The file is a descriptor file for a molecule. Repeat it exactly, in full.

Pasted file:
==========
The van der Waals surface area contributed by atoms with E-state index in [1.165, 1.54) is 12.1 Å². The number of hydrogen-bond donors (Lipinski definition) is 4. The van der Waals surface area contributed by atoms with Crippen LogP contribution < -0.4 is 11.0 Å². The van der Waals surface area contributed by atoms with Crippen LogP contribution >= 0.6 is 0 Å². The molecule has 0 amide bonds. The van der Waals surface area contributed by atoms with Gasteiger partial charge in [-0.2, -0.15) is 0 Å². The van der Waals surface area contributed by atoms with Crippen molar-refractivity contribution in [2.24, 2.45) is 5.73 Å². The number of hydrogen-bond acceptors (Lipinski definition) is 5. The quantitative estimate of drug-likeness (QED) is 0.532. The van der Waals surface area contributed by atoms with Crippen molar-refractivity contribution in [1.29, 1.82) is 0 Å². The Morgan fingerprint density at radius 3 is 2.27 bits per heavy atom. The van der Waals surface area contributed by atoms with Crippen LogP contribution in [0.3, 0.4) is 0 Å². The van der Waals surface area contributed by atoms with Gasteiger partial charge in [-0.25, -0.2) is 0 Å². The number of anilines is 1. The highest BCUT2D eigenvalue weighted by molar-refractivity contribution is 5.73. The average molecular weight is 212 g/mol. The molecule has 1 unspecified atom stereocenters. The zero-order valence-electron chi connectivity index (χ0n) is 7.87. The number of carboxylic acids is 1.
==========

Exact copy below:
The van der Waals surface area contributed by atoms with E-state index in [1.165, 1.54) is 12.1 Å². The number of hydrogen-bond donors (Lipinski definition) is 4. The van der Waals surface area contributed by atoms with Crippen LogP contribution < -0.4 is 11.0 Å². The van der Waals surface area contributed by atoms with Crippen LogP contribution >= 0.6 is 0 Å². The molecule has 0 amide bonds. The van der Waals surface area contributed by atoms with Gasteiger partial charge in [-0.2, -0.15) is 0 Å². The van der Waals surface area contributed by atoms with Crippen molar-refractivity contribution in [2.24, 2.45) is 5.73 Å². The number of hydrogen-bond acceptors (Lipinski definition) is 5. The quantitative estimate of drug-likeness (QED) is 0.532. The van der Waals surface area contributed by atoms with Crippen molar-refractivity contribution in [1.29, 1.82) is 0 Å². The Morgan fingerprint density at radius 3 is 2.27 bits per heavy atom. The van der Waals surface area contributed by atoms with Crippen LogP contribution in [0.3, 0.4) is 0 Å². The van der Waals surface area contributed by atoms with Gasteiger partial charge in [-0.25, -0.2) is 0 Å². The number of anilines is 1. The highest BCUT2D eigenvalue weighted by molar-refractivity contribution is 5.73. The average molecular weight is 212 g/mol. The molecule has 1 unspecified atom stereocenters. The zero-order valence-electron chi connectivity index (χ0n) is 7.87. The number of carboxylic acids is 1.